We use cookies to offer the best possible user experience on our website. We also use third-party cookies, to deliver personalised advertisement messages. By using our website you agree, that cookies can be saved on your device. Further information on the cookies used and on how to disable them can be found here.
 
 
 

Forra del Lupo (The Wolf's Gorge)

It was called “Wolfsschlucht” by the Austrians, the “wolf’s throat”, the “wolf’s gorge”. A first-line trench that develops along the high rock walls of the cliff over the Valle di Terragnolo, in front of the “sacred mountain” of Trentino, Pasubio…
The “gorge” has to do with the war, the Great War.

The war left permanent traces on the mountains of Alpe Cimbra. Firstly, seven fortresses built with rocks, concrete and iron, among these the museum fortress “Forte Belvedere Gschwent”. However, the war also left other signs like emplacements, cableways’ stations and trenches, even at high altitude. For instance, the trench of the “Forra”. Forra del Lupo is a long route (4.6 km) that from Serrada goes uphill to the top of “Dosso delle Somme”, 1670 metres above sea level, where the ruins of “Werk Serrada” are.

An excursion almost for everyone
The trail of the Wolf Gorge is not a simple walk.
It is signposted with the marker SAT 137, has a difference in height of 460 m and runs along a steep wooded side. However, it is not particularly difficult and it can be proposed to families with children too (more than 8 years old).

It is important to take it one-step at the time, calmly, and to remain on track. In summer, we would like to recommend bringing a hat (some sections are exposed) and enough water.
The conquer of the rock trench.

We begin our walk to conquer the trench from the locality of Cógola, Serrada. We can learn about the length of the path, the difference in height and the points of interest on the illustrative board.
The direction markers show us the way.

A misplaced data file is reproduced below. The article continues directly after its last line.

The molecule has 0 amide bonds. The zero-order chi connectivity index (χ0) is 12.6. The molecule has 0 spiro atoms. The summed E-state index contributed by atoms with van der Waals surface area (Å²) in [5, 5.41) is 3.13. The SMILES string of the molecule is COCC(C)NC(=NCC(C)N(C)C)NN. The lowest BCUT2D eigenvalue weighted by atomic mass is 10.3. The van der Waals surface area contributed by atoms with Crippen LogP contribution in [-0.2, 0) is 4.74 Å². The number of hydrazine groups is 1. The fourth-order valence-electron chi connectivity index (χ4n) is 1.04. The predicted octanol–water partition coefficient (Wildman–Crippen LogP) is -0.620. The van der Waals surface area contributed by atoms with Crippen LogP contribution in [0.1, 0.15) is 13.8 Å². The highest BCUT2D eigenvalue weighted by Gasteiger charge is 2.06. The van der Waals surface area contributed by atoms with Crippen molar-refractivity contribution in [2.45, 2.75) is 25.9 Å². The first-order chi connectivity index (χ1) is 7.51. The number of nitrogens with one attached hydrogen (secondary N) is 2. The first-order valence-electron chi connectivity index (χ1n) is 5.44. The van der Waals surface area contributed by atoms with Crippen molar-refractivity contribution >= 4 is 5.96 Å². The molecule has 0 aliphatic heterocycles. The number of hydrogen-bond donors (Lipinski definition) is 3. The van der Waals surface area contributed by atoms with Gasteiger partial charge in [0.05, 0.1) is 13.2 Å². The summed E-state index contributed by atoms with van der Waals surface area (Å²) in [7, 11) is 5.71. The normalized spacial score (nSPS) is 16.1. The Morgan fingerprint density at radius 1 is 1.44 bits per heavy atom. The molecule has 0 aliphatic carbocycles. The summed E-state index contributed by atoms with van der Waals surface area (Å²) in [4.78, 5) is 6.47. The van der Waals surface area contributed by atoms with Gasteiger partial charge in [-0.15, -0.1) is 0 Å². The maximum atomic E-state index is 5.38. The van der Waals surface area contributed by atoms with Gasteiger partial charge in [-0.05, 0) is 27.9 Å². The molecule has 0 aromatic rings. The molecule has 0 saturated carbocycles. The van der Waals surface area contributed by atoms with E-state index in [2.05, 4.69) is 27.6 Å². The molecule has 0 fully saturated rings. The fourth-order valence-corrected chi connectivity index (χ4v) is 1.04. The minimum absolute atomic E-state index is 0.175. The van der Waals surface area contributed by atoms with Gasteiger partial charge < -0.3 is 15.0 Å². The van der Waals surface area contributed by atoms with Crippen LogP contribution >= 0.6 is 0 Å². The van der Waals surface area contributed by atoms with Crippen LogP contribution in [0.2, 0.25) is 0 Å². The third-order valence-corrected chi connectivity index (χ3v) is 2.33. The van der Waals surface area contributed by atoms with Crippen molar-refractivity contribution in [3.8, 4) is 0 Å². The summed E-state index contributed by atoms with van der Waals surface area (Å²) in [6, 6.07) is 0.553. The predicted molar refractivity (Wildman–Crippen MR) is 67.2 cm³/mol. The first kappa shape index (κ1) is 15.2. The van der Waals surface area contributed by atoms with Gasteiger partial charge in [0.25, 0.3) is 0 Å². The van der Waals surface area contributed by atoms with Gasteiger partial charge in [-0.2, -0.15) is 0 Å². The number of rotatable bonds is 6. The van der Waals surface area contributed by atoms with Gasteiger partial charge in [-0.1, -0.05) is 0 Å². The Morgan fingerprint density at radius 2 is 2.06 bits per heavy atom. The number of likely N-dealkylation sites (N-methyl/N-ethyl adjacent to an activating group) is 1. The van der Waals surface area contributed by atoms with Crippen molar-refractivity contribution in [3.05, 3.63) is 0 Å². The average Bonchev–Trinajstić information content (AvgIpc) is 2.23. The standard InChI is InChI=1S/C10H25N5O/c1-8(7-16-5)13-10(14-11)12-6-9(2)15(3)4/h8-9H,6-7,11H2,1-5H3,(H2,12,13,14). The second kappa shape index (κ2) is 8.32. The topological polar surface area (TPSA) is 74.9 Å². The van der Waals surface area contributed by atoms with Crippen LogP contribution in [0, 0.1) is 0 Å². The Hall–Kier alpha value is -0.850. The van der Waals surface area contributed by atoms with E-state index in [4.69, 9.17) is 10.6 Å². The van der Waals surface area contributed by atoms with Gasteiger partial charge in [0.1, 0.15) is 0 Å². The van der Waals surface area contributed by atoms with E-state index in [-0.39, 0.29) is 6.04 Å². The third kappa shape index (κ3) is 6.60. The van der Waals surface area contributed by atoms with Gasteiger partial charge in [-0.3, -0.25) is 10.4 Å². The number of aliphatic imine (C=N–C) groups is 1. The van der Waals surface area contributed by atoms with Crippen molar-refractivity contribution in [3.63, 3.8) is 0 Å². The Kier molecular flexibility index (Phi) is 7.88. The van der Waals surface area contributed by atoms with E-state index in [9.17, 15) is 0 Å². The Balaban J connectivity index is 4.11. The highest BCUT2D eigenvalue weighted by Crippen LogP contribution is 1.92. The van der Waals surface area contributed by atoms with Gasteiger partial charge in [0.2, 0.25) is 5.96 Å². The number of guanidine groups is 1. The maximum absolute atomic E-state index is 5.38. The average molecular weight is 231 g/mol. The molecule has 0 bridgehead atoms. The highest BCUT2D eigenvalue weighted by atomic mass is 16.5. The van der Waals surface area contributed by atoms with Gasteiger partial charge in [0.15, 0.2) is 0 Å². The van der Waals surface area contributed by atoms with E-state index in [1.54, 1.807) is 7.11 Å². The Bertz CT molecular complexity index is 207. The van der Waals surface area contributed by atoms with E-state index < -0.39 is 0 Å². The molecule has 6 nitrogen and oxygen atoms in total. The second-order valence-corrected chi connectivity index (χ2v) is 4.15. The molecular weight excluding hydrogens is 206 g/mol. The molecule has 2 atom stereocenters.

After the first part of the path, we arrive in a wood of broadleaved trees and resinous conifers. We are already in the trench, we can walk inside it and we come across the first observation emplacements overlooking the valley. Then the panorama widens, and we can see the tidy villages underneath us. And Here is the Gorge. We walk through the rock walls down the stairs and we see the old shelters of the troops; walk up the stairs and reach the observatories… until we arrive in a beautiful valley of pastures. We are in Caserme.

The gorge remains at our back, but the walk is not over, we still have to arrive at “Forte Dosso delle Somme”.

We can choose among three possibilities: First, go back to Serrada thanks to an easy path (ex-military) that arrives at the bottom of the valley. Second, we can continue walking on the same track that will take us to the Fortress without much effort. Third, we can arrive at the Fortress walking along the most difficult part of the path: the one that passes over the “Dosso dello Smelzar” and arrives at the fortress but only after trespassing an exciting tunnel.

This is the most demanding part of the route, suitable for those with “good legs”… but we made it!
To go back we can choose another way. We can reach the mountain hut Baita Tonda and then take the route SAT 136 that will quickly bring us down the valley.


Forra, the walk of the hundredth anniversary

Forra del Lupo is not only walking through centuries of history, but also discovering the nature and the hidden and unexpected places. It means enjoying landscapes that are among the most beautiful of Trentino.

From the top of “Dosso delle Somme” the view encompasses Pasubio, the glaciers of Adamello, Presanella and mount Stivo to the Brenta Dolomites. Wonderful!

We must not forget that hundred years ago this path met the tragedy of war and today it is one of the emblematic places of the Centenary, and it is part of the cultural heritage and activities that Alpe Cimbra organizes to remember and to make memories.
 
 
 
 
Newsletter
Subscribe to our newsletter to stay up to date on special offers, news and events
 
 
 
 
 
Subscribe
 
 
    #alpecimbra